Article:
Photo: Kenny Wehn

Cross Country (Short form):

  • Boxed in?
  • Chase, chase, chase
  • Tag ‘chase’ group
  • Rally hard
  • 5th in the end

Photo: Kenny Wehn

The XCO race proved to be mildly aggravating for me even though I ended up very pleased with the outcome. The race starts on the track and goes 30 riders wide until the first steep climb when everyone goes bananas for positioning and the selection is made. Previously, I always miss the selection and then chase for half the race. This year was no different, and in all honesty, don’t know exactly what happened. I think I got boxed in a bit while I was still in a reasonable position and I ended up missed the front group. So I chased with heavy horsepower on the flats and whatever I could manage on the climbs. It was all about keeping average speed up as the race was 8 laps total and we were running 10-11 minute laps. I was about 30-40 seconds off the front group after the first lap and it took me 4 laps of solo chasing to make contact. Once I made contact, it took me another lap to get out of the hurt locker and finally breathe again.

Not bitter, I just want to make that front group next year. The remainder of the race was a tactical ‘who’s got what’ race. I was trying to feel everyone out in the group to figure out how this was going to stack up. Sergio of Trek Factory Racing, was getting dropped on some climbs, but I knew he had some last lap jets in him. Andrew L’esperance had been riding very strongly during this campaign and he was a definite contender. Sean Fincham rounded out our group and was surprising me with the tempo he was setting. In all honesty I wasn’t sure how it was going to line up, but it was important to fight because only a group of 3 was ahead of us and Sea Otter podiums go 5 deep. So that meant 2 out of the 4 in our group was going to get on. Ohhhh buddy.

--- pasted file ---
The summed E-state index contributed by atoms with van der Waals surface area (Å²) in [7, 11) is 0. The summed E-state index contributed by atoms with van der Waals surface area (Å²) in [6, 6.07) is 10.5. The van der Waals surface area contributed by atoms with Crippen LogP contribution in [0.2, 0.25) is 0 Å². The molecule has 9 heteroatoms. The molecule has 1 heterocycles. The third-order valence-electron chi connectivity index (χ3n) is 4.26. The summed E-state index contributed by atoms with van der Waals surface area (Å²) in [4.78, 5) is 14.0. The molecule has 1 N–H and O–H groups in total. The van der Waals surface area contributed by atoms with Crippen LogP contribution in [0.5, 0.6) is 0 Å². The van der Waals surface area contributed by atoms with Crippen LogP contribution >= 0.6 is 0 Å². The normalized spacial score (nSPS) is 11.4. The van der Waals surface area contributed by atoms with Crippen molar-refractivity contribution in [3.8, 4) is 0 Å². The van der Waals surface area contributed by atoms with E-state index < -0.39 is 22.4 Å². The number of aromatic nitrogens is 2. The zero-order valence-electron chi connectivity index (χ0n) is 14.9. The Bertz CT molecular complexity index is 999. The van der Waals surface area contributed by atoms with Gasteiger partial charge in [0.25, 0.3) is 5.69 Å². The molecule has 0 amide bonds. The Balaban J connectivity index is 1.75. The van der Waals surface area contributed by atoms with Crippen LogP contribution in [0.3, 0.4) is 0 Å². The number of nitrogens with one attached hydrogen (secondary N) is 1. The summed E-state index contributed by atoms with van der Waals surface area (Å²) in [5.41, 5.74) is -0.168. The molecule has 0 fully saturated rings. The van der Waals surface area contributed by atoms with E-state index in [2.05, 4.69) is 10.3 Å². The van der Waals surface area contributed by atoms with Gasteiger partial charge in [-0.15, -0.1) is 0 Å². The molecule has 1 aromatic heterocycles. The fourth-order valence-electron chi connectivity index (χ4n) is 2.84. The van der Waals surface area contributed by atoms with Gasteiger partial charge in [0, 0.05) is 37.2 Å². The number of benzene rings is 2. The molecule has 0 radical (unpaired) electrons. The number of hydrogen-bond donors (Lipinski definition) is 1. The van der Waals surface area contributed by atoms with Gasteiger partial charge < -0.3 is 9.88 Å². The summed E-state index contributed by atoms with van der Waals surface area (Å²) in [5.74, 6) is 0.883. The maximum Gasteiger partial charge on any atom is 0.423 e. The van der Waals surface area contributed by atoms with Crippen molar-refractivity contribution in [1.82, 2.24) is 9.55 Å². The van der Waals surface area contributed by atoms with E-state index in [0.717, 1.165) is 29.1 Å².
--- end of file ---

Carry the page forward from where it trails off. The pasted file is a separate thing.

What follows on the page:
Fireworks went off on the final lap as expected. First Sean attacked, then Sergio responded but crashed, then Andrew took control, Sergio went again, and I finally got to put a dig in to chase it all down. I managed to get around Andrew and close the gap a bit to Sergio but couldn’t quite obtain that 4th place spot. 5th on the day is still better than I was expecting.

Photo: Kenny Wehn

Upon arriving to Monterey it’s always important to go for a ride after a 17 mile drive. This beautiful road boasts some real estate I will likely never be able to afford, but the views are fantastic. Other fun facts: riding the road is free but driving it requires a fee, and take it from me, it’s important to dress warmly down by the water.

Photo: Disera Racing

Last point to address is the Dodge Grand Caravan and the question of “how many bikes can you fit?” The answer depends on how many people in the car. For example, between Fontana and Bonelli, Andrew drove the van to the new accommodations while Sean, Quinton and myself had to ride because we had 8 bikes between the lot of us. So the answer is: 5 bikes, 8 bike bags, 4 large luggage bags, 1 cooler, 6 backpacks, 4 carry-on bags, 1 human and 3 shopping bags full of food. There was even room left over.

Pro tip: If you have stow-n-go (the fold away seats) when your seats are in the upright position, load to compartment that would normally house the seat with stuff like tires, shoes, and helmets. We then like to refer to that storage area as the ‘Boarder Crossing’ secret compartment. Finally, be sure to load heavy stuff down there so the center of gravity is lower and you can still rally the minivan.

Photo: Disera Racing

Up next:

  • Off to Kamloops for some training – apparently it’s hot out there right now
  • Euro World Cups in mid May
  • Another month on the road